Adding plitidepsin (Aplidin) to dexamethasone reduced the risk of disease progression by 35% versus dexamethasone alone in patients with relapsed/refractory multiple myeloma enrolled in the phase III ADMYRE trial.
Plitidepsin, which targets eukaryotic translation elongation factor 1 alpha 2 (eEF1A2), is an anticancer agent originally obtained from a marine organism, the ascidianAplidium albicans.
“These results are welcome as Aplidin appears to be another active agent with unique mechanisms of action in the management of multiple myeloma. While the outcomes for patients with multiple myeloma have improved greatly in recent years, they are still not ideal and this could pave the way for another treatment option for this difficult to manage disease. We are hopeful that Aplidin may soon provide another treatment option for those patients who have failed prior therapies and are running out of alternatives,” lead Australian investigator on the ADMYRE study Jeff Szer, director of haematology at the Royal Melbourne Hospital, said in a statement.
The open-label phase III ADMYRE trial (NCT01102426) included 255 patients with relapsed/refractory multiple myeloma (ECOG PS ≤2) enrolled at 83 locations across 19 countries, including centers in the United States, Europe, and Asia-Pacific. Patients had received 3 to 6 prior regimens.
Plitidepsin was administered at 5 mg/m2as a 3-hour IV infusion on days 1 and 15 every 4 weeks. Patients in both arms received 40 mg of dexamethasone orally (4 mg tablets) on days 1, 8, 15, and 22 every 4 weeks. In the experimental arm, dexamethasone was administered at least 1 hour before plitidepsin infusion.
The 35% reduction in the risk of progression observed with the plitidepsin combination met the trial’s primary endpoint of a statistically significant improvement in progression-free survival (P = .0054). Complete data from the trial will be presented at an upcoming medical meeting.
“Taking into account these positive results, we intend to submit a marketing authorization application to the European Medicines Agency during the last quarter of this year,” Luis Mora, managing director of the Oncology Business Unit of PharmaMar, said in a statement.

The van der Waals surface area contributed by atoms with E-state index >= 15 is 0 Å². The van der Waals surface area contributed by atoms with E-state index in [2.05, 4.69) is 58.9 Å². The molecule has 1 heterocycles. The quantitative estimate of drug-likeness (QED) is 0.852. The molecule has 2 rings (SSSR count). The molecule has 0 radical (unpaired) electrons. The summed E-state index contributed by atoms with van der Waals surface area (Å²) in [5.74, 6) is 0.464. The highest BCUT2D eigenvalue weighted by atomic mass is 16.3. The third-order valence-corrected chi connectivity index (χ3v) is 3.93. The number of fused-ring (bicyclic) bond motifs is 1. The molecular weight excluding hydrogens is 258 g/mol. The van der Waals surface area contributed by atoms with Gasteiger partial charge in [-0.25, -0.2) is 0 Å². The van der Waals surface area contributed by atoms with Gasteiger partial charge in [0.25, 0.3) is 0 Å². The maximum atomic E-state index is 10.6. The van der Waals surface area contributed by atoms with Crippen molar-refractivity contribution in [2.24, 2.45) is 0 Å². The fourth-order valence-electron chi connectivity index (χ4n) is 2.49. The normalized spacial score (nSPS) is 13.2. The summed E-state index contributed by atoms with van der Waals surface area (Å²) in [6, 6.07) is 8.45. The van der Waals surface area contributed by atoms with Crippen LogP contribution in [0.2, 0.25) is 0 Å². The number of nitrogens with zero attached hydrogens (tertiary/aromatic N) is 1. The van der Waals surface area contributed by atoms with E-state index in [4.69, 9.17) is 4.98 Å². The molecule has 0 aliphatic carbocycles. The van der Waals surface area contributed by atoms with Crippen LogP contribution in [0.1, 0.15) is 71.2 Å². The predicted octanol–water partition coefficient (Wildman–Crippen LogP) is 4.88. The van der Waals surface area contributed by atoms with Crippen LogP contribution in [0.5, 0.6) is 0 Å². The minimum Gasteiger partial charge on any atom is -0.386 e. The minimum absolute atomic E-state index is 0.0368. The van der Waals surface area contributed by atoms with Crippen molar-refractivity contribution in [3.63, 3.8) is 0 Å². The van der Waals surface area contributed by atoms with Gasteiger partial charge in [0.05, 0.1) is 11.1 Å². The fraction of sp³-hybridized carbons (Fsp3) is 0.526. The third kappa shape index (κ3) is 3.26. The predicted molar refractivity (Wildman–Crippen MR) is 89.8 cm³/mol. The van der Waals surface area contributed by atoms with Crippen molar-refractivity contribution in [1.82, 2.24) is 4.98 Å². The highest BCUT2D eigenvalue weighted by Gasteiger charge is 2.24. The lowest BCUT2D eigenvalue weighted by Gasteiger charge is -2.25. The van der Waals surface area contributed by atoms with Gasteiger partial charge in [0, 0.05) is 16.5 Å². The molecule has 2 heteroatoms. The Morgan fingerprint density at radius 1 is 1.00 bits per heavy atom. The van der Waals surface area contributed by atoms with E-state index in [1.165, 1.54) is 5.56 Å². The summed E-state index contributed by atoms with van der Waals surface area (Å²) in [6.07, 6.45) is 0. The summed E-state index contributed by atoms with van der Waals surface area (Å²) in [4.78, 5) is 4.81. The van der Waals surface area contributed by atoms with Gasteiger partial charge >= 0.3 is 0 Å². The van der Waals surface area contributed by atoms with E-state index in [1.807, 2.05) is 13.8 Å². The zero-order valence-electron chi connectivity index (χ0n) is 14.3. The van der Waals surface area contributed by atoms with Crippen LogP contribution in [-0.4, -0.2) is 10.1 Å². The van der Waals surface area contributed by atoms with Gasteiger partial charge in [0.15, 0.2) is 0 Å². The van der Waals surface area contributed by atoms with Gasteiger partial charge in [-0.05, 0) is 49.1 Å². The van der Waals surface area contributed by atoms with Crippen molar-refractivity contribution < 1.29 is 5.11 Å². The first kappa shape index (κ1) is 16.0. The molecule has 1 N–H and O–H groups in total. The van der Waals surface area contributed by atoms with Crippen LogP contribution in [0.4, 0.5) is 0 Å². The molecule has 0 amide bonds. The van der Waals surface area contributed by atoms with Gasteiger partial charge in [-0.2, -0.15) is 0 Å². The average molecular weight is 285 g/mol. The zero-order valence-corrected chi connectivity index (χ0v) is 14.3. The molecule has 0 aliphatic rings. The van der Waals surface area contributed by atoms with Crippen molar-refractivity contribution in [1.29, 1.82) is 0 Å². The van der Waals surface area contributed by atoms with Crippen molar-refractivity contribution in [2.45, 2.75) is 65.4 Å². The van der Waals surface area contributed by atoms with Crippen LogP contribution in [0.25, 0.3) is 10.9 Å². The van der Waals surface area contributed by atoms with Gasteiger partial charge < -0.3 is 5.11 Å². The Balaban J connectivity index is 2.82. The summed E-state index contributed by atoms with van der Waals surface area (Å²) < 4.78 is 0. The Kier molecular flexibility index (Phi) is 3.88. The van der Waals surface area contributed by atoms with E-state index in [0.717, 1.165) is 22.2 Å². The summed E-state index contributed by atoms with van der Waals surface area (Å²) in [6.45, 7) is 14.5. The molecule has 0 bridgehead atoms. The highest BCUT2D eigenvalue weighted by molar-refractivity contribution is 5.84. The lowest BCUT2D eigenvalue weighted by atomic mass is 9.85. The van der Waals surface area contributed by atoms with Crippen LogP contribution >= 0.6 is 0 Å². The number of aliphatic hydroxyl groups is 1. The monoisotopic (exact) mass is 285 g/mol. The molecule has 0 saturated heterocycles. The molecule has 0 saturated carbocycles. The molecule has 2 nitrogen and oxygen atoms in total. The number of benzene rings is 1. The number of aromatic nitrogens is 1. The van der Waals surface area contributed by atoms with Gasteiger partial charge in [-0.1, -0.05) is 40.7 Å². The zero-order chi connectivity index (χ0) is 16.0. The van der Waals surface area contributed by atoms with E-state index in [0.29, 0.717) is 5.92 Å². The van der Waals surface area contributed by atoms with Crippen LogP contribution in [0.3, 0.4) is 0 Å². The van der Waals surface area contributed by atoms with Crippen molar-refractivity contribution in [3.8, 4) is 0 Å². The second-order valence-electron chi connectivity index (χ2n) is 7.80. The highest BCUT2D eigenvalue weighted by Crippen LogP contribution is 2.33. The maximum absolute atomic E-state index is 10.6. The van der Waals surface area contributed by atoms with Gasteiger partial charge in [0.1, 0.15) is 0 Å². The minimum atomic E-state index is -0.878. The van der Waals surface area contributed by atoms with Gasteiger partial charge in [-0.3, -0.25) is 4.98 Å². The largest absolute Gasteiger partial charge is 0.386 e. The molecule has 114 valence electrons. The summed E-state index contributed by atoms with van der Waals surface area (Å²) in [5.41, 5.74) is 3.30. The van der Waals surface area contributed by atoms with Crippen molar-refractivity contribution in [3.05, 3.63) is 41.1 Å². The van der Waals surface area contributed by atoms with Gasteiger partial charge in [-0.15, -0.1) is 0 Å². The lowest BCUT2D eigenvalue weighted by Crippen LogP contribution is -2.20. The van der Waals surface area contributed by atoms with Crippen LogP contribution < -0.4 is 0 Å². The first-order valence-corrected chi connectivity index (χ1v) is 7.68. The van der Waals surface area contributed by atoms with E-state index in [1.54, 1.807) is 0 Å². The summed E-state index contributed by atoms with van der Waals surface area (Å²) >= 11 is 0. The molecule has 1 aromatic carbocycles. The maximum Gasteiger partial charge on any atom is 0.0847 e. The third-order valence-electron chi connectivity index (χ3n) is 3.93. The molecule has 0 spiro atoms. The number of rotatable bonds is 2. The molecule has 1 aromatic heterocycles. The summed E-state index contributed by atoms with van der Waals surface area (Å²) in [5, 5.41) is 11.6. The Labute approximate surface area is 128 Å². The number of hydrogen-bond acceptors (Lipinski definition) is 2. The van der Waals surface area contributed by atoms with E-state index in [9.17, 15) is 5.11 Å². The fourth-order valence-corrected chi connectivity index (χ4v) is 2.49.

Carlo Montagner, CEO of ST Asia, added, “We look forward to working with PharmaMar to ensure this valuable multiple myeloma therapy is available as soon as possible to patients in key South East Asia regions, as well as in Australia and New Zealand.”
A previously published phase II trial evaluated both single-agent and combination plitidepsin therapy in multiple myeloma.1 In the study, 51 patients with relapsed/refractory multiple myeloma started treatment with plitidepsin monotherapy at the same dose administered in the ADMYRE trial. Patients who had a suboptimal response to single-agent plitidepsin were allowed to add 20 mg/day of oral dexamethasone on days 1 to 4 every 2 weeks.
Forty-seven patients were evaluable for efficacy. The overall response rate (complete response plus partial response plus minimal response) was 13% with plitidepsin monotherapy and 22% in the group of patients who added dexamethasone (n = 19, 18 evaluable).
Both Single-agent plitidepsin and the combination regimen were well tolerated. The most frequent grade 3/4 hematologic adverse events (AEs) were anemia (29%) and thrombocytopenia (18%). The most significant nonhematologic AEs included fatigue (16%), muscular toxicity (6%), and increased levels of ALT/AST (27%) and creatine phosphokinase (23%).
Plitidepsin has received an orphan drug designation from the FDA and the European Medicines Agency. Beyond the ADMYRE trial, the drug is also being evaluated in combination with bortezomib (Velcade) and dexamethasone in a phase Ib trial in relapsed/refractory multiple myeloma, as well as in a phase II study in relapsed or refractory angioimmunoblastic T-cell lymphoma.
In addition to its partnership with ST Asia, PharmaMar also has a licensing agreement to market and distribute plitidepsin with TTY Biopharm in Taiwan and a copromotion agreement in 8 European countries with Chugai Pharma Europe.